Transcript of the DVD Audio Commentary by Chris Carter for 'Triangle'
[Transcribed by: X_Follower|
Edited by: Libby] Hi, this is Chris Carter, the writer and director of this episode, 'Triangle'. This was a overly ambitious episode actually and one that took a tremendous amount of extra planning and extra care and extra work for everyone involved. It was filmed in long takes, oners, that were put together artfully and made to look like real time so what you're seeing is actually edited film that pretends to be in one continuous long take through each act. And you can see where the... some of the edits are, if you pay very careful attention but our attempt was to disguise them. We begin here in the Sargasso Sea with the wreckage of a ship. This was actually filmed in a tank and here's Agent Mulder lying face first in the water. This was filmed in a tank that was used on the movie 'Titanic' among other movies. We're actually in the middle of a sort of desert here but you wouldn't know that because we never actually rise, the camera never rises above the water level. [Main titles] This is stock footage of stormy, stormy ocean with Mulder, David Duchovny, being pulled out of the sea. We're actually filming right off the edge of the Queen Mary here. Just to give a little background - when I told the actors what we were doing, they were game and they wanted to do it, but they knew that they would have to learn their lines very well because they would be doing long takes as you see in this first take here. This is all continuous action, there isn't an edit in here but Mulder is hauled aboard the Queen Anne, which is the Queen Mary, and he is being brutalized by the British sailors who have found him in the sea, who believe he's a German spy, calling him Jerry. There is an edit in this little area here to get Mulder upright to answer the questions and now he's going to be hauled roughly into the interior of the ship where once again we cut, but this was all long, long single takes that took a lot of rehearsal and ultimately a lot of very careful camera work and focus pulling. Dave Luckenbach really was, for me, a kind of co-director on this whole episode. He, as the Steadicam operator, had the job of keeping the action framed in an interesting way and as you're coming into this hallway here there was another edit in the darkness there and another edit there on the swing pan Mulder brought into the hallway and taken to Captain Yip Harburg's room, the British captain. Some of these actors where British and some were not, some were affecting British accents. I think the lead actor here, Trevor, is actually Australian, and Madison Mason who plays Yip Harburg is an American affecting an English accent. This was a really difficult scene for Bill Roe, they were all difficult for Bill Roe, but this one in particular because we're in 360 degrees here in the room here and he's got to light it and light in interestingly and we actually... he lit it in and then I would question his lighting, I thought it was too flat, and I thought it wasn't what I was looking for and he tore all the lighting out and we started again. It was very nervous-making because I think this was our first scene of the day and I think it took us until about lunchtime to actually get a shot off which is very nervous-making in episodic television because you've really got to be putting film in the camera and getting prints if you want to get your work done, so this was all a very anxiety-producing situation. David Duchovny was spot on, he had his dialog down perfectly and had to do this scene... I think we ended up shooting this scene it seems like a half a dozen times before we got it exactly right. You see, the camera needs to be a character here, it needs to be looking back and forth, anticipating the dialog, pushing in, keeping the framing interesting. [Mulder tries to reassure the captain:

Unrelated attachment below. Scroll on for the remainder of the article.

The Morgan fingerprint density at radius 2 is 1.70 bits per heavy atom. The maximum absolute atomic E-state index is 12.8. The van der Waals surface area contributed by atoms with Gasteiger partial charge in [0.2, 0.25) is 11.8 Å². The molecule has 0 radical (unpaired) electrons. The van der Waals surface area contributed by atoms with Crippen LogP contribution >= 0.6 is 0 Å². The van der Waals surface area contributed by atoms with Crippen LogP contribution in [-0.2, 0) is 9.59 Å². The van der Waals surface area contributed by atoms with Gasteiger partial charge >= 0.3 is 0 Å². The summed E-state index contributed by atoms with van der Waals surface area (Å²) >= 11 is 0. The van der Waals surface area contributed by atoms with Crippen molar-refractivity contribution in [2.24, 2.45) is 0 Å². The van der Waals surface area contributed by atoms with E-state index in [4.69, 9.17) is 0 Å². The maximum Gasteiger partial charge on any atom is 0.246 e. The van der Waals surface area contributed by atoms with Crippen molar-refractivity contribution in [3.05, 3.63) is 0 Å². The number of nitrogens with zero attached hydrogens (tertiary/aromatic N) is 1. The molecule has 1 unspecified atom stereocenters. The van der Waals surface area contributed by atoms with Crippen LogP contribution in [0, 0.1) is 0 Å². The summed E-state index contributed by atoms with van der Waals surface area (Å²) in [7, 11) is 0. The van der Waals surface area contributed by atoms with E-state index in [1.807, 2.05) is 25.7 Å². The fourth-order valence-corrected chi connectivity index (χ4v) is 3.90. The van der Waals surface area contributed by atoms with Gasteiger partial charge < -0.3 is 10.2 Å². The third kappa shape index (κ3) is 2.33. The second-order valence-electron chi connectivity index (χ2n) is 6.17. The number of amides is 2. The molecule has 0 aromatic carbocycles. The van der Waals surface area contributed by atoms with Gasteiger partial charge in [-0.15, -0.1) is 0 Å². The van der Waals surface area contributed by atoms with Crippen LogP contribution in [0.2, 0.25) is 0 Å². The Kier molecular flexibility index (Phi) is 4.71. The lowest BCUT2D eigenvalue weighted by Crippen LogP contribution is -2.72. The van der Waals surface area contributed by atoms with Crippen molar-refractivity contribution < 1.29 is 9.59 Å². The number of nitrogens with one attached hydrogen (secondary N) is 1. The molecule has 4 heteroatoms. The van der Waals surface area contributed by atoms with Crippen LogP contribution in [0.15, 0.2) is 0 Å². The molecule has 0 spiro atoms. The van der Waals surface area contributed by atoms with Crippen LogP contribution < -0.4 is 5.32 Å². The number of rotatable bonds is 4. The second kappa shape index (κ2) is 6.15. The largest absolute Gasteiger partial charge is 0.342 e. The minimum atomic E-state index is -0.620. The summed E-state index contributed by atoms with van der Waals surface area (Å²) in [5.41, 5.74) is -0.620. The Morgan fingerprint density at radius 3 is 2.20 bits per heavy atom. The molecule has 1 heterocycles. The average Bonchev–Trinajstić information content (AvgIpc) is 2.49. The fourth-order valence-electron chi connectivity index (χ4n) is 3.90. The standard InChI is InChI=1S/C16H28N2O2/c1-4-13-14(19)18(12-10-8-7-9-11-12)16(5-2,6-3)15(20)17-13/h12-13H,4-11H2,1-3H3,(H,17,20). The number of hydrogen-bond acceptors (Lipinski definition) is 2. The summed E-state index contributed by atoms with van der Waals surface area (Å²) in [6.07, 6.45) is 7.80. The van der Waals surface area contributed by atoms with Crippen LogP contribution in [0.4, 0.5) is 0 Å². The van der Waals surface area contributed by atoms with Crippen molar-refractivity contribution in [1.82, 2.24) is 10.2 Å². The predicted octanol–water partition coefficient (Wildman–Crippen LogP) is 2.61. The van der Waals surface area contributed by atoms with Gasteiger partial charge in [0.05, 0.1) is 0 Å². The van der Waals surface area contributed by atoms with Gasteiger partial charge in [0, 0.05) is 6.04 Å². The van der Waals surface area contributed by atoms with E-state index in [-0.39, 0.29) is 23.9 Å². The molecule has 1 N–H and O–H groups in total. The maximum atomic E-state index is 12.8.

Mulder: Well, you can relax. There's no war going on. The world is at peace. There's a little trouble over at our White House, but that'll blow over, so to speak.] There's a little cheap joke here about the White House and this is during the Clinton scandal, Monica Lewinski scandal, and it's a cheap joke that probably doesn't work now. David is left alone in the room and all of a sudden he's confused about the time or he tells everyone else they're confused about the time because they're in the Devil's Triangle. Suddenly he hears a message over the radio which is Neville Chamberlain declaring war against Germany and in hearing this he realizes that it's not that he has come on to the ship in 1998 but that he's come on to the ship in 1939. [Chamberlain's radio broadcast.] There's a whip pan here and Mulder hears something at the door and all of a sudden for the first time we see that the characters - and there's a nice light change there, too, which was very difficult to do, this is continuous action - we see, we're going to see that some of the characters, that people of The X-Files are actually showing up now as characters, Nazi characters, that are very similar to the characters that they play and in terms of villainy in the series and this being a very edgy, edgy shot here (chuckles), very, very dark, done with a double actually, both Mulder and Spender here are doubled for this fight sequence and through some tricky camera work here in silhouette. There's a cut right there, I have now Mulder finding that indeed it's Jeffrey Spender dressed as a Nazi. I got a chance to use some of my favorite 40s music here, too, or 30s and 40s music to transition scenes and it was kind of a thrill. This was actually one of the less effective shots I did, I had to sort of span time here a little bit so it's a little bit of a pan across nothing while I get Mulder dressed or re-dressed and bring in the Nazis coming down the corridors, beautifully lit and shot corridors. Mulder enters in his Nazi uniform now in disguise. Corey Kaplan did such an amazing job, our production designer on this episode, she was able to take what was already there which was quite beautiful and authenticate it, make it look as if it were a period, a completely period ship and it was not quite, there were some things, additions, lights, carpeting and so forth that actually made it look less like an actual period ship. There were little visual references to 'The Wizard of Oz' throughout including a billboard you saw, a posterboard you saw behind Mulder and here he ducks in to the ballroom as the Nazis... just eluding the Nazis who run past. Camera functioning as a character here. Dave Luckenbach pushing in through the curtains and there's a cut and we're in the ballroom still as if it's continuous time. This was a very expensive scene because there's so many extras, the lighting took so much time and costumes and there are dancers here but I had actually only about I believe eight real expert dancers and everybody else had to be taught how to dance in the sort of period style. Mulder looks up and sees this singer on stage and recognizes her as we'll recognize her later on and now he bumps into Scully. Now, Mulder dressed in a Nazi uniform running into the Scully look-alike who's never seen him before in her life. This was very fun to shoot. You can imagine after five years of shooting Mulder and Scully as Mulder and Scully, the chance to make them somebody else and to use that conceit was a lot of fun, I think, for everybody. [Mulder has been grabbed by some of the Nazi soldiers. "Scully" and her partner resume dancing.] The man who we will come later to realize is Thor's Hammer, the scientist who knows about building an atomic weapon, we'll see him later on in the X-Files office. [Mulder is dragged through the ship.] Mulder is once again (chuckles) challenged, David is challenged physically here in these scenes, rough housed, handled roughly, taken outside above decks and hauled through the rain. The cameraman actually got upon to a... I had him rise upon to a platform here so we got a nice high angle that we wouldn't have achieved otherwise, so every time we see this angle changed here, you'll see that there's another cut, it requires some piece of machinery, piece of expertise, that's all done in continuous action. [Mulder is brought to the wheelhouse. It's raining hard outside, water pouring down the windows.] We hired some actual German actors for the Nazi roles so their voices sounded authentic, they spoke that thick German accent. We are actually in the wheelhouse of the Queen Mary right here and the water pouring off the sides is our water, we've created it with giant sprinkler systems, and what you're looking at really is take two of a very complicated sequence. Everyone had to hit their marks, say their lines properly and the camera had to work just so, and I would have probably done this a few more times that evening to get it just the way I wanted it and I have to say it turned out amazingly well in spite of fact that I only got to do it twice because the wheelhouse of the ship actually started to leak with all the water we were pumping down on it and the folks at the Queen Mary actually forced us to shut down so this was a stroke of just tremendous luck that we got what we got here. You'll see in a moment the appearance of another X-Files... here's the Cigarette-Smoking Man, Bill Davis, as the head Nazi here and the appearance of another man who we last expect to see in Nazi dress, that being AD Skinner who I thought was somewhat less-recognizable with his hat on, but we gave him the little sort of Colonel Klink glasses. And this brings us to the end of an act. Moving the episode now into the FBI. [Scully is working at a desk in the bullpen when the Lone Gunmen arrive. They all move off a little way to talk but then realize another agent is staring at them, puzzled, so they move further away.] For a lot of people this is their favorite act and I think it moves really well and it is... you'll see the, there's the man Scully was dancing with now working at the FBI, so everyone plays a dual role or most everyone. I think that the way the action moved here is it worked, the concept actually of keeping this moving as one continuous take worked, and it worked because the Lone Gunmen knew their lines, they had spent the night before having a few beers and going over their lines so they were word-perfect, along with Scully who had to move the action not just by knowing her lines but she actually marches, she does a lot of very physical marching in and out of offices here and has to maintain a tone and keep her energy up through each piece of the film which all has to match tonally and in ever-rising, escalating sense of urgency. [The Lone Gunmen need more information to help find Mulder. Scully walks off to begin her quest for that information.] Mulder and Scully are actually out of the X-Files during the larger story arc here so this is Scully's office for now which is why we're not in the X-Files office, the X-Files office is being manned by Agent Spender who is Mulder's half brother and a villain - you've already seen him dressed in Nazi uniform. [Scully goes to Skinner's office.] This is Arlene Pileggi, Mitch Pileggi's wife playing Skinner's secretary. Scully going to get help from Skinner here who we've just seen in Nazi dress who offers her no help at all, similarly as he's done, he seems like a villain here as he appeared to us on the ship with Mulder when we last saw him at the end of the last act. [Skinner says he can't help he's not even her superior officer now.] As we'll come to see, he's... well, he seems like he is an obstacle here, unwilling to become an ally. [Skinner ushers Scully to his office door.] Janet Reno on the wall, dates the picture she's no longer in her job. [Scully holds up the piece of paper of which she's written down what information she needs. Skinner takes it.] I have saved at home these notes, this kind of funny little memorabilia, but you'll see that Gillian writes a note in Spender's office, the X-Files office, later on, and I don't know why but she had to write it on camera so when we wrapped the scene I took the note and I have kept it, it's one of my little pieces of the show. [Scully leaves Skinner's office almost bumping into two other agents and heads off to the elevator.] That was a tricky camera move there. The cameraman needed to get out of the office behind Gillian and get around her and in front of her and so we needed to create some obstacles, human obstacles. Now these elevator scenes are very tricky because the cameraman actually has to get inside with Scully in the elevator, make room, so he's got to squeeze in, keeping his framing, the focus puller here, he is, if the... [As Scully leaves the elevator, she steps on another woman's foot.] This is a trick. There was a cut there and I chose to have Scully step on the woman's toe to actually hide the fact that she is now completely separated from that last scene that she did, so being in the elevator and getting out of the elevator were actually shot as two different scenes. [Scully goes to Kersh's office.] The focus puller has a really difficult job here because each time the camera moves in and out and the subject matter, you know, changes its focus pulling, the focus puller has to be exact and if he's not, we get out of focus shots and we can't use those, so not only do the actors have to be great, not only does the cameraman have to be great, but the focus puller here has to be perfect and he was an incredible amount of the time. [Scully has managed to get into Kersh's office, but just as she's about to explain the situation to him, she sees that the Cigarette-Smoking Man is in Kersh's office.] Scully can get help from no one and she sees that now she's even betrayed Mulder's whereabouts and his plan, what he's done, to her superior and her arch-nemesis, the Cigarette-Smoking Man who we've already seen as the evilest of the Nazis on board of Queen Anne in World War II. [Scully, in despair, leaves Kersh's office. Suddenly she remembers her cell phone.] Scully going to the cell phone, running for the elevator and for the first time in a long time she can't get out on her cell phone, seems like that cell phone works everywhere but in the FBI elevator of all places. There's a cut here, every time that Scully gets in and out of the elevator we have to cut because we've got to be in a new place. [Scully exits the elevator into the basement.] We're in the X-Files basement here, X-Files office with Spender who's proven himself to be a weasel, as Scully says. He's no help at all but she browbeats him. This is a nice moment that Chris Owens created looking off, creating a moment so he's not just watching Scully's action but he's thinking and it was nice to be able to come off Scully to Chris Owens and he makes a moment of something that was really not a moment at all which was very important when the camera is always watching, there's no editorial, there's no chance to cut around anything, there's only what the camera sees and linear time. [Spender has left the office. The phone rings and Scully picks it up. The caller is the Cigarette-Smoking Man, asking for Diana Fowley. Scully pretends to be Fowley.] In the elevator scenes coming up, Scully moving in and out, here will be another cut as the camera focuses on the doors, we hold on the split and there you can see a slight move there if you notice it, a slight camera adjustment which is another cut where another scene... but the elevator door, elevator's actually stationed, it does not move although it appears to move and so while Scully's inside oftentimes when the doors open or at least twice while the doors are opening, Scully comes out, pops back in. Now, when the doors closed, we're still in real time and now the crew is out scrambling like crazy, set dec. is out re-dressing the same hallway as another hallway and this actually was really funny, this... we're in the same hallway now, different extras, different furniture, different everything. Oftentimes we went too fast and we would catch the crew with pictures in their hand and furniture, moving furniture, it was like a farce. That hallway changed three times during the course of that scene all running in continuous time. [Skinner gives Scully the necessary information and leaves the elevator.] This was, coming up, one of the most difficult scenes (chuckles) and I didn't realize how difficult it was for the cameraman when we jump out into the FBI parking garage and then the Lone Gunmen pull up in their van, the cameraman actually has to get on the van, in the van with them, sit down and we see Agent Spender running behind. The choreography of this, the timing and the camera difficulty... really it just was a superior effort by everyone to actually make this work in the time we had to make it work. [Back on the ship.] You're now in the bowels of the Queen Mary, being led along, Mulder being pushed along with the British soldiers, being led by the Nazi soldiers into the engine room. This was tight, really a tight squeeze for Dave Luckenbach and it was one of the first scenes that we shot, this may actually be the first scene that we shot and the difficulty kind of scared us all because getting this scene, making sure the camera functions as a character here, pushed into the action, made it feel alive and interesting throughout, in such close quarters was daunting and when we didn't get a shot off until lunch here, everyone having to get their lines right, the camerawork being right, the lighting being right, the introduction of new characters into the scene, the timing of that, it all was for television sort of bucking the odds that we could actually do what we wanted to do in the time that we had to do it, we couldn't fail, we could make mistakes but we could only make very few of them because we needed to get the work done. [Crew members are arguing. Mulder tells them the ship isn't carrying a weapon, but that "Thor's Hammer" is a scientist, a man he saw in the ballroom.] Now the plot thickens as the traitor is revealed. Mulder has now given the Nazis the information they need. Mulder has a trick up his sleeve he believes, knowing where they are, in the Devil's Triangle, he was going to try to speak you'll see another cut there through the steam he's going to try to speak, to talk sense to. Now the man at the wheel who we'll recognize as AD Kersh, James Pickens, giving me his best Rastafarian accent. This was a really fun scene to shoot, these kind of angry mob crowd scenes, because it always felt like it filled the frame and it kept everything intense but it also felt at the same time like you, uh, when you got into these tight quarters you couldn't move the camera as much as you wanted to. Mulder here trying to intervene. [Mulder tells the crew members that they need to turn the ship around and go back in the direction they came from.] The Queen Mary was this incredible resource and we had moved from Vancouver where we had been for five years and we all very nervous about the look of the show and if it could still be scary enough if we didn't have enough atmosphere which Vancouver had so much of, and what we found and what we learned real quickly was that there were so many resources available to us that we didn't have in Vancouver in terms of locations and things like the Queen Mary so this was one of the first episodes we did coming back from Vancouver to Los Angeles. It was just a treat to be able to get all this production value and something we couldn't have gotten in Vancouver. See those whip pans and the cuts that are hidden there, tight quarters once again for the cameraman, having to scoot down, very, very narrow passageways, using the darkness here as places to cut. I believe through the first three acts, there were something like 17 edits so there were really only 17 shots through the first three-quarters of the picture and then there were more in the last act and that is because there were some camera tricks and things that required extra cuts but I think that there were a total of, it's either 34 cuts in the whole picture, or 17 plus 34. [Nazi soldiers have dragged Mulder into the ballroom and pushed him to the floor in front of "Spender".] Back in the ballroom here with Agent Spender or his Nazi counterpoint, and the Cigarette-Smoking Man speaking his best German which he practiced very hard for me, holding his cigarette as he always does, smoking a cigarette. These scenes are shot with very wide-angle lenses, the camera is actually very, very close to the actor's faces because you want to encompass in these shots as much of this ballroom as possible which had been dressed so beautifully. [A soldier walks past the crowd and pulls a man out of the group of passengers.] This man who is shot here, stuntman, was the boyfriend of one of the assistant editors on the show, who just happened to fit the bill for white-haired gent who is the first passenger to be killed by the merciless Nazis. [Back to Mulder, "Spender", and "The Cigarette-Smoking Man" as the camera circles them.] It's just the amazing effort and attention to detail that the production folks, the art people on the show, Sandy Getzler in this case, the art director, were able to accomplish on a limited budget with limited time. This ballroom will actually change over and become a decrepit version of itself in a later scene. ["Scully" marches up to "Spender", arguing with him.] Spender and Scully in a sort of allusion to the earlier scene where Scully had told Spender what to do and now Spender as the Nazi not bending to Scully's browbeating. ["Spender" draws a gun on "Scully", and Mulder intervenes.] Mulder here, in a little lift from one of my favorite movies, 'Schindler's List', points to the dead man as the person the Nazis were looking for but it doesn't work, nice try. [Again, "Spender" points his gun at "Scully". Outside the Queen Anne, a small boat, with Scully and the Lone Gunmen, draws close to the ship.] This is an evening shot of the Queen Mary which turned out so beautiful, we just lucked out with the clouds and the sky and we're on a boat actually running beside the Queen Mary and having it all lit up as you see. We weren't able to empty the Queen Mary, so if you look very carefully you should be able to see that there are tourists or diners on board eating in the restaurants there. [The screen slides to show the ballroom.] And now the use of split-screen which actually are cuts in themselves but they make the action appear continuous with the sliding wipes. It's a very effective use of an optical to continue the sense of real time. [The true Thor's Hammer has identified himself, despite the efforts of "Scully" and Mulder.] All the extras here are in period costume, period jewelry if possible, and the make-up and wardrobe and hair departments all worked overtime, had extra staff, extra personnel in to make sure everyone looked authentic. These were actually some of the most beautiful scenes in the picture as you get a chance to see not just the environment but the extras so clearly. ["Scully" and Mulder are made to kneel down.] Ah, there was a cut there, one of the more clunky cuts in the picture with the Nazis crossing in front of Mulder and Scully. There were framing problems and I just... it was one of the too obvious tricks for me. [At that point, everyone realizes that the ship's engines have shut down. Sailors run into the ballroom and start fighting the Nazis.] I didn't think of it until we got there, but they actually had a spotlight in the ballroom which actually came in handy for this scene so it actually gave it such an atmosphere that I actually had not imagined, so we lucked in to that. It was really a great thrill to stage these fight scenes and figure out how to put the cuts in them, and get the woman hitting the man over the head with the bottle, to keep the fighting interesting it had to look realistic and yet it was all staged fighting which sometimes doesn't look realistic. [Scully and the Lone Gunmen are on the ship, in darkness, using flashlights.] Once again the use of the wipe here, the optical wipe across to get us back to Scully and the Lone Gunmen who have now boarded the Queen Anne. [They are walking down the lit but empty passageways.] We imagine that they have boarded the same ship as Mulder, it looks in every way like the same ship as the one Mulder has boarded. But we'll see that they'd actually boarded a ghost ship. Mulder is nowhere to be found. [Back to the fight in the ballroom. Mulder and "Scully" escape by crawling under the tables.] This is actually a scene that I had imagined with Mulder and Scully crawling on a floor with a lot more action and fighting around and I just couldn't figure out how to stage it because I didn't have the amount of extras or background or scope so it actually turned out being a little bit briefer and not quite as effective as I had imagined it. Now the tricks will start. Mulder and Scully here are here in '39 trying to elude the Nazis and it looks like they are dead meat here... [In a passageway, a Nazi solder orders them to stop.] ...until a shot is fired but no one's been hit but the Nazi, and now Skinner who's helped Scully in the FBI has now revealed himself to be a traitor to the Nazis, helping Mulder and Scully get away. Gillian's dress was specially designed actually by, the original design by Christine Peters who was the wardrobe designer on the episode. [Mulder and "Scully" run off.] I had seen an MTV video by the band Semi-Sonic and there was a clever use of split screen with people moving through the split screens so that was a, for me, an inspiration for this scene where both Scullys pass by one another in the same corridor and have a sense of one another but how could they when they seem to be in two different time periods. [Back to Scully and the Lone Gunmen, still going through the corridors.] All the staging and the switching here from period to period is done with stopping the camera, starting the camera, hold and freezing frame, optical tricks. [Back to the fight in the ballroom.] Scully and the Lone Gunmen now heading for the ballroom which you will recognize from the hallway hopefully, thinking we're going to walk into the ongoing fight and slowly revealing that it is 1998 and this is indeed a ghost ship. The changeover for this room from the ballroom you had just seen with the fight going on, beautifully appointed ballroom to this, that changeover had to take place in the course of hours while we did other work on the ship that night and that was the, I think, that was the art department's hardest challenge on the show, was doing things... it's almost like we were producing a play and I needed to move the scenery around while the actors were on stage. [Mulder and "Scully" up on deck, Mulder trying to explain the situation.] This was a really fun scene to shoot. Both David and Gillian were excellent in it and Gillian has to, not only do they kiss which Mulder and Scully had never done to this point in the show but Scully has got to land a punch on Mulder, and when she threw that punch I actually thought she had hit him originally, I mean, it seems so effective and it looks very effective here on film. [The kiss.] What a lot of people had been waiting for here. Camera swings over and finds this stuntman, we've switched from Mulder to this stuntman, jumping 70-odd feet into the water beside the Queen Mary. ["Scully" throws a lifebelt over the rail.] The split-screen, now we are in the tank where we began the picture, that same tank with the camera now slowly, with bubbles that we've added into the tank, slowly rising to the surface to find the same floating body that we saw in the beginning, and the boat that we've added to the tank, and the crew aboard that boat that we are actually in the tank or afloat on the tank pulling Mulder out of the water. [Fade to black] This was the only time-cut in the picture where we cut from one time to another and leads us to a long oner, single take, in Mulder's hospital room but there's a few more allusions to the 'Wizard of Oz' and the re-introduction of the players. [Scully is at Mulder's bedside, the Lone Gunmen enter, followed by Skinner.] This is one of few shots that was not operated by Dave Luckenbach, this was actually done off of a crane. [After listening to Mulder's strange tale, the Lone Gunmen and Skinner leave.] Mulder and Scully have not the most tender exchange, but sweet. And as we come around to Mulder, he delivers his line that we may have always imagined he would speak one day but has never spoken. It's met with rolling eyes. As we come around, though, we see that he's got the black eye, to prove it was all true. [End titles] The episode was nominated for several awards, one an Emmy for sound editing, it was nominated for a writing Emmy and for a directing Emmy as well. The End